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Washtenaw United: Creating equity for the immigrant community in Washtenaw County

Shrina Eadeh, Senior Director of Resettlement and Integration Programs at Jewish Family Services of Washtenaw County.
Jewish Family Services of Washtenaw County
/
jfsannarbor.org
Shrina Eadeh, Senior Director of Resettlement and Integration Programs at Jewish Family Services of Washtenaw County.

ABOUT SHRINA EADEH:

Shrina Eadeh is a licensed clinical social worker with a Master's degree in Social Work from the University of Michigan. She currently serves as the Senior Director of Resettlement and Integration Programs at Jewish Family Services of Washtenaw County. In her role, Shrina is dedicated to supporting individuals and families through their resettlement and integration journeys, utilizing her expertise to foster community and provide essential services.

RESOURCES:

Jewish Family Services of Washtenaw County (JFS)

JFS on Facebook

JFS on X (Twitter)

JFS on Instagram

A Snapshot of Washtenaw County Immigrants

A Snapshot of Michigan Immigrants

Walk a Mile in My Shoes Event

TRANSCRIPTION:

David Fair: This is 89 one WEMU. And our exploration of the quest for equity in our community continues. I'm David Fair, and while many in Washtenaw County are participating in the United Way for Southeastern Michigan's 21-Day Equity Challenge, we wanted to explore one of the topics included in that education and discussion series, and that is equity for those seeking resettlement. In Washtenaw County, there's only one resettlement agency contracted to provide resettlement and post-resettlement services, and that is Jewish Family Services. Our guest this morning is going to give us a better understanding of the challenges documented and undocumented immigrants face when they move here. Shrina Eadeh serves as senior director of resettlement and integration programs at Jewish Family Services. And it's nice to talk with you again, Shrina!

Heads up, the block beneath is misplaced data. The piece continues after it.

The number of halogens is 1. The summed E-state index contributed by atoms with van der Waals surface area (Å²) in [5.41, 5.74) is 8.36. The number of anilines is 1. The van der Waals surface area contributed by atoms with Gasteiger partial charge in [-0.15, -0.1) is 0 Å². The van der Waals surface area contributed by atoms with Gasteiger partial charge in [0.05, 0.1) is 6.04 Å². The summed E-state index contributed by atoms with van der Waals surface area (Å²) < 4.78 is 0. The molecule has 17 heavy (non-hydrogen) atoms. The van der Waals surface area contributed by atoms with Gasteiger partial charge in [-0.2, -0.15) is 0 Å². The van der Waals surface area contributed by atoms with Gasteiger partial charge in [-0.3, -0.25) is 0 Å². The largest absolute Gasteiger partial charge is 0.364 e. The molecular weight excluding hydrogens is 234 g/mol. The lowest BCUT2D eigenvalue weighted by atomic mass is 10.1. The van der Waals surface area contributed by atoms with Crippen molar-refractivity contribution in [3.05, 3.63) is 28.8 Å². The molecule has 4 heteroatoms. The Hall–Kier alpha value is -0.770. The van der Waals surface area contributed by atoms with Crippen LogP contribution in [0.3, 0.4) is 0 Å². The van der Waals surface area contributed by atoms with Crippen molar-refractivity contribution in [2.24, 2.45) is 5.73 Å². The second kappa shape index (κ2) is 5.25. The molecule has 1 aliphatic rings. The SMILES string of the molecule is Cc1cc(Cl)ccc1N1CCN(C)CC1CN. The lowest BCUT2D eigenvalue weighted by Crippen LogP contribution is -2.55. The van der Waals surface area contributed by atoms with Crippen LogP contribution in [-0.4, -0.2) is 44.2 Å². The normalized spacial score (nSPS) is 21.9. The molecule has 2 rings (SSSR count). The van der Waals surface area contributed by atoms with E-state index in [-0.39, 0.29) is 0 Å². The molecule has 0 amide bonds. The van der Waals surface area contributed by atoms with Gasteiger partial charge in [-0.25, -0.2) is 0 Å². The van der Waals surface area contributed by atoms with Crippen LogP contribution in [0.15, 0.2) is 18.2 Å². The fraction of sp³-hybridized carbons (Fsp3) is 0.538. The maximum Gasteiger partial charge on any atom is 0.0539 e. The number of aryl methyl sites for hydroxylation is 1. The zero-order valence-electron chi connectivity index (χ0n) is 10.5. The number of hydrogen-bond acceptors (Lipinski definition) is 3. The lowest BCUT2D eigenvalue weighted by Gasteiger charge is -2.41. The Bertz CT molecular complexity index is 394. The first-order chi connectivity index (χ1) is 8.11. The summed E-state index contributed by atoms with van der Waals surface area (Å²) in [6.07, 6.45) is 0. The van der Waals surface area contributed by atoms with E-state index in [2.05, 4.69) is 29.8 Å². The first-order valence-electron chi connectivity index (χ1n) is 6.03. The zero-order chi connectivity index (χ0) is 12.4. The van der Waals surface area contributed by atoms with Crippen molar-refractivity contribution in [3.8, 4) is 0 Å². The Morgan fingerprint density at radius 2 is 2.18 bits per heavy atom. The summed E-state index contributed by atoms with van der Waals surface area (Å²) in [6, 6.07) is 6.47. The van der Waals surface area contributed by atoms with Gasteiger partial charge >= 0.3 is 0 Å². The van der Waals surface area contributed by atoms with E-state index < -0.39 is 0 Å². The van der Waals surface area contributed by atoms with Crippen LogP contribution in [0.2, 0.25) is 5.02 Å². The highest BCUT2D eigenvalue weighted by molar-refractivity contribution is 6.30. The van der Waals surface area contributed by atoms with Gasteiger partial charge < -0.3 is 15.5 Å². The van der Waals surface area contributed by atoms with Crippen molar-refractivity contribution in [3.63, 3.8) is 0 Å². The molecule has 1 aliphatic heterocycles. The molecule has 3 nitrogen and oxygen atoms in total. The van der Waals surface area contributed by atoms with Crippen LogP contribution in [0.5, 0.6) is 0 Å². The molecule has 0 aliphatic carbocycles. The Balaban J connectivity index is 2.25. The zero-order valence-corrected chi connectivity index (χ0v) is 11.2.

Shrina Eadeh: Thank you so much for having me again!

David Fair: Well, I'm curious. With the Israel-Hamas war and devastation in Gaza and the ongoing Ukraine war with Russia, are you seeing more people from those regions come to our area?

Shrina Eadeh: We haven't seen an increase in those populations that are coming to our area yet. No.

David Fair: All right. Well, how significant an immigration population do we have in Washtenaw County?

Shrina Eadeh: Pretty significant. Just last year, we resettled over 450 individuals to our community. And we're looking to probably resettle the same number of people this year and next year. So, it's quite a larger population than we've resettled even a decade ago. When I first started, I think I resettled maybe like 80 people every single year. So, we've had a steady increase in the last decade--new arrivals coming to this community--and actually staying in this community and contributing to it.

David Fair: Where are the majority coming from?

Shrina Eadeh: The majority of individuals are coming from Afghanistan, Iraq, Iran, Syria, African countries like Eritrea, Ethiopia, Democratic Republic of Congo. And now, we're starting to see Central Americans coming as well--so from Venezuela, Colombia, Nicaragua and El Salvador and Guatemala.

David Fair: You know, immigration is a huge issue as we enter a presidential election year. Are the majority that are coming to Washtenaw County documented?